If someone feels pain and discomfort in their shoulder, especially in the "painful arc," then they should seek medical attention as soon as possible. Once they are discharged from physical therapy and have received medical clearance, they can then proceed with an exercise program to help complete the rehabilitation process and to minimize the chance of re-injuring the rotator cuff.


What Is The Best Injury Rehabilitation Workout For A Torn Rotator Cuff? Be Specific.


  • Improved Rotator Cuff and Posterior Shoulder Girdle strength
  • Increased Subacromial Space

General Guidelines

  • Avoid overhead activities
  • Emphasize Rotator Cuff and Post Shoulder Girdle strengthening
  • Avoid working in the "painful arc"
  • No empty cans (Internal rotation with arm abduction)
  • De-emphasize Pecs and Delts

Weeks 1-3

  • Stretching the Subscapularis and the muscles of the Posterior Shoulder Girdle
  • Posterior Shoulder Girdle strengthening (e.g. Seated rows) - 3 sets of 10 reps
  • Rubber tubing Rotator Cuff exercises (External and Internal rotations) - 3 sets of 10 reps each
  • Wall Push-Ups - 3 sets of 8 reps

Click Here For A Printable Log Of Weeks 1-3.

Weeks 4-7

  • Chest Press - 3 sets of 10 reps (limit ROM)
  • Lateral Raises - 3 sets of 10 reps (limit ROM)
  • Rowing - 3 sets of 10 reps (limit ROM)
  • Rubber tubing exercises (External and Internal Rotations) - 5 sets of 10 reps each

Click Here For A Printable Log Of Weeks 4-7.

Week 8 & Beyond

Continue with exercises from previous weeks, and resume regular activities previous to injury as tolerable (proceed with care).

Please Note

When performing rotator cuff External and Internal Rotations, it is important to place either a rolled-up towel or a Barbell neck pad (commonly used for squatting) between the mid arm and the side of the body.

When the arm is held right against the side of the body, blood flow to the Rotator Cuff is reduced and will limit the effectiveness of performing Rotator Cuff exercises in this position. Having an object placed there will ensure adequate blood flow to the working muscles.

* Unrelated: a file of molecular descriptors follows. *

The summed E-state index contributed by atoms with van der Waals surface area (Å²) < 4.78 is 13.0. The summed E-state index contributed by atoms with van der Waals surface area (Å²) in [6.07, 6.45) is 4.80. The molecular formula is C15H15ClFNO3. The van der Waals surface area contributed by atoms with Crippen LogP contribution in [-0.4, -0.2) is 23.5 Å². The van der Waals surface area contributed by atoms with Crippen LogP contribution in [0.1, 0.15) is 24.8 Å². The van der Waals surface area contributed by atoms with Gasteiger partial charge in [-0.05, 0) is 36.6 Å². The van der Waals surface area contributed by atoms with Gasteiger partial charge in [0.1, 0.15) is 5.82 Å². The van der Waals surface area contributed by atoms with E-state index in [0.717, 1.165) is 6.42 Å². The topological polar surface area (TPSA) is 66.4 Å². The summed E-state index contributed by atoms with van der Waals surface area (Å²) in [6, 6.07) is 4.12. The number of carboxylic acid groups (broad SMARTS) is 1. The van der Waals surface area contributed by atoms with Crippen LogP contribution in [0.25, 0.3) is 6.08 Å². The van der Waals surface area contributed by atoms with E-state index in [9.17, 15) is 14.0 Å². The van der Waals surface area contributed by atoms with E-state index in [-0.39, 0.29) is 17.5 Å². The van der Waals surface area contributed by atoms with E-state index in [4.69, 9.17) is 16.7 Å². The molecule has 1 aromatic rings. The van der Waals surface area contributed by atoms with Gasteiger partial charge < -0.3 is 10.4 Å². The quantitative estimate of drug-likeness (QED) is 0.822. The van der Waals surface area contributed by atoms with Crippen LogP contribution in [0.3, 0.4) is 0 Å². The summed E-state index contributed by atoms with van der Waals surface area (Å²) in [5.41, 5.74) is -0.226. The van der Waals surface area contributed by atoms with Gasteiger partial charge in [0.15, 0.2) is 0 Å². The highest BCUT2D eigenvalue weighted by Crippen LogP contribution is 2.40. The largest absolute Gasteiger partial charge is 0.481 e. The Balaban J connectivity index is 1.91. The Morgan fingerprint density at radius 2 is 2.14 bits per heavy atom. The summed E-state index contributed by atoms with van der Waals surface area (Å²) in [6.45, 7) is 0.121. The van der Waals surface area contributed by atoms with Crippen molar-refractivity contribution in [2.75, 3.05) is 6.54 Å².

How Can You Prevent A Torn Rotator Cuff Injury?

One can prevent a rotator cuff injury by simply putting as much emphasis on Rotator Cuff work as they do for the deltoids. A good rule of thumb to follow is to "prime" the shoulder for exercise by performing one set each of rotator cuff external and internal rotations before performing any deltoid work, then to end the shoulder workout with some more rotator cuff work (at least one set of each exercise). Here is an example of what this would look like:

  • 1 set of each rotator cuff exercise
  • Overhead Deltoid Exercise
  • As many rotator cuff exercises as preferred

Another method one can use to prevent a rotator cuff injury is to design their workout so that for every Pec exercise, he/she performs one Posterior Shoulder Girdle (lats, rhomboids, lower trapezius) exercise both before and after. This would ensure thr scapular musculature remains balanced, ensuring maximal stability of the humeral head in the glenoid fossa. So it would look something like this:

  • 1 PSG Exercise
  • Pec Exercise
  • 1 PSG Exercise

Bonus Question

Have You Or Someone You Know Have A Torn Rotator Cuff? What Kind Of Treatment Was Used? How Long Did It Take To Recover?

I used to train with someone who was diagnosed with a rotator cuff tear. He was in so much pain, but mostly because he couldn't hold his ego in check and continued to perform Bench Presses and Shoulder exercises until he couldn't tolerate it anymore.

He originally had it diagnosed by his doctor, but didn't use the referral to go see a physiotherapist since he figured a little rest and some direct Rotator Cuff work would heal it just fine. It affected him for almost 2 years (with some 2 month breaks from the gym to "rest" it) before he finally agreed to go see the physiotherapist. Once he had this "awakening," it took him approx. 5-6 months to rehab it, and he was just starting to perform some upper body work.